The Volokh Conspiracy
Mostly law professors | Sometimes contrarian | Often libertarian | Always independent
It is tough to admit you're wrong. Often, people recognize their errors, but will twist and turn facts in an attempt to reconcile past and present positions. Justice Thomas does not fall in that category.
Today the Supreme Court issued a lengthy orders list. In two opinions, Justice Thomas willingly disagreed with his previous positions.
First, in Baldwin v. United States, Justice Thomas called on the Court to reconsider Brand X, an opinion he wrote in 2005:
Although I authored Brand X, "it is never too late to 'surrende[r] former views to a better considered position.'" South Dakota v. Wayfair, Inc., 585 U. S. ___, ___ (2018) (THOMAS, J., concurring) (slip op., at 1) (quoting McGrath v. Kristensen, 340 U. S. 162, 178 (1950) (Jackson, J., concurring)). Brand X appears to be inconsistent with the Constitution, the Administrative Procedure Act (APA), and traditional tools of statutory interpretation. Because I would revisit Brand X, I respectfully dissent from the denial of certiorari.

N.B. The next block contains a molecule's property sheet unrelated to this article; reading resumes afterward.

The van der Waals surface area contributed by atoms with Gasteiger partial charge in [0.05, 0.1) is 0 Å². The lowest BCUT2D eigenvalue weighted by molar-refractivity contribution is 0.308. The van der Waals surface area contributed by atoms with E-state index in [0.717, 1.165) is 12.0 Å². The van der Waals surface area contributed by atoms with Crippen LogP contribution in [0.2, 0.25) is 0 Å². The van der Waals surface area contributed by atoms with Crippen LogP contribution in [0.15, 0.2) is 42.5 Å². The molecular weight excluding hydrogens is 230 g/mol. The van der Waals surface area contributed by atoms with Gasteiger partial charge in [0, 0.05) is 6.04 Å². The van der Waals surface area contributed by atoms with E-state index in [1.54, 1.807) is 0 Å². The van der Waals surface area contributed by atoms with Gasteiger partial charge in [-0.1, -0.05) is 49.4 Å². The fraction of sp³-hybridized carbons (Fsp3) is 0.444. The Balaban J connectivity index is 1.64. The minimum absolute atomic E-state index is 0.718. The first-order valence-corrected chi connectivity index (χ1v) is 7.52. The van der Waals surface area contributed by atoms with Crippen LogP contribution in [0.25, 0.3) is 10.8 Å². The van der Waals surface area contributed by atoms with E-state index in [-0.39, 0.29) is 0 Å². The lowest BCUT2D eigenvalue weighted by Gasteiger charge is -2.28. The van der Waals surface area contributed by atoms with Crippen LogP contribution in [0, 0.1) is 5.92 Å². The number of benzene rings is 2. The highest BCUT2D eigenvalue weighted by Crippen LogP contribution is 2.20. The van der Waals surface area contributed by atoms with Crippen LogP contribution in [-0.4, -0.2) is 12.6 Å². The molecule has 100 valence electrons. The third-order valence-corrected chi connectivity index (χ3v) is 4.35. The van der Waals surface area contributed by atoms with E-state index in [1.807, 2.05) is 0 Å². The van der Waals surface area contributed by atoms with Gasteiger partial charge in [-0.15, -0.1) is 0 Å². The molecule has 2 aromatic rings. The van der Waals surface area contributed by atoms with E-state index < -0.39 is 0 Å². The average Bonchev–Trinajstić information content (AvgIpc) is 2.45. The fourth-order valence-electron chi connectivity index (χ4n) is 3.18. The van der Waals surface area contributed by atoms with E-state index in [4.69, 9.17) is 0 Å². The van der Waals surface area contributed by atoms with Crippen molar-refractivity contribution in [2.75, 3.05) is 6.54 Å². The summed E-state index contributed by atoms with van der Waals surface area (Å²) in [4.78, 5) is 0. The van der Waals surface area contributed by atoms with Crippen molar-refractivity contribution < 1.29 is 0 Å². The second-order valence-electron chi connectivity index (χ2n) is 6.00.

Second, in Arizona v. United States, Justice Thomas questioned his prior decision in Wyoming v. Oklahoma (1992). In that case, he concluded that the Supreme Court has discretion to deny original jurisdiction cases involving two states. Today, Thomas wrote:
Although I have applied this Court's precedents in the past, see Wyoming v. Oklahoma, 502 U. S. 437, 474, n. (1992) (dissenting opinion), I have since come to questionthose decisions, see Nebraska, supra, at ___ (dissentingopinion) (slip op., at 3). Arizona invites us to reconsider our discretionary approach, and I would do so.
Thomas previously articulated this view in Nebraska v. Colorado (2016). (I summarized this issue in a 2019 tweet thread.)
Kudos to Thomas for his willingness to reconsider his own errors.